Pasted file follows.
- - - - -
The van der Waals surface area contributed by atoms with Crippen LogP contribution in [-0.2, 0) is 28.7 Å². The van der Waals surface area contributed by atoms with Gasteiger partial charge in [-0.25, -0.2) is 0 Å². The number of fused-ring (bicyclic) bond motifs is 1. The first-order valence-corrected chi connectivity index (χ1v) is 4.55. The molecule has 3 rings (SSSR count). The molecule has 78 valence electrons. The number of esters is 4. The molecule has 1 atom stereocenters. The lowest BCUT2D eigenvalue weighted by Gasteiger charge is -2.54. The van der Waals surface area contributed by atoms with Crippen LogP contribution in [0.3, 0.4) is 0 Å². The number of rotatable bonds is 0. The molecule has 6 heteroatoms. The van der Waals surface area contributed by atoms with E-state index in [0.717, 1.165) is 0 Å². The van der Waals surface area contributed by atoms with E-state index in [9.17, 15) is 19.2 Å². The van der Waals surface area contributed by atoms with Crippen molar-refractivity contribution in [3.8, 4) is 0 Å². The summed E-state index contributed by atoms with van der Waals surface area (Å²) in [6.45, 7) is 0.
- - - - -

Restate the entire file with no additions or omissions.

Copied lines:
The van der Waals surface area contributed by atoms with Crippen LogP contribution in [-0.2, 0) is 28.7 Å². The van der Waals surface area contributed by atoms with Gasteiger partial charge in [-0.25, -0.2) is 0 Å². The number of fused-ring (bicyclic) bond motifs is 1. The first-order valence-corrected chi connectivity index (χ1v) is 4.55. The molecule has 3 rings (SSSR count). The molecule has 78 valence electrons. The number of esters is 4. The molecule has 1 atom stereocenters. The lowest BCUT2D eigenvalue weighted by Gasteiger charge is -2.54. The van der Waals surface area contributed by atoms with Crippen LogP contribution in [0.3, 0.4) is 0 Å². The number of rotatable bonds is 0. The molecule has 6 heteroatoms. The van der Waals surface area contributed by atoms with E-state index in [0.717, 1.165) is 0 Å². The van der Waals surface area contributed by atoms with E-state index in [9.17, 15) is 19.2 Å². The van der Waals surface area contributed by atoms with Crippen molar-refractivity contribution in [3.8, 4) is 0 Å². The summed E-state index contributed by atoms with van der Waals surface area (Å²) in [6.45, 7) is 0.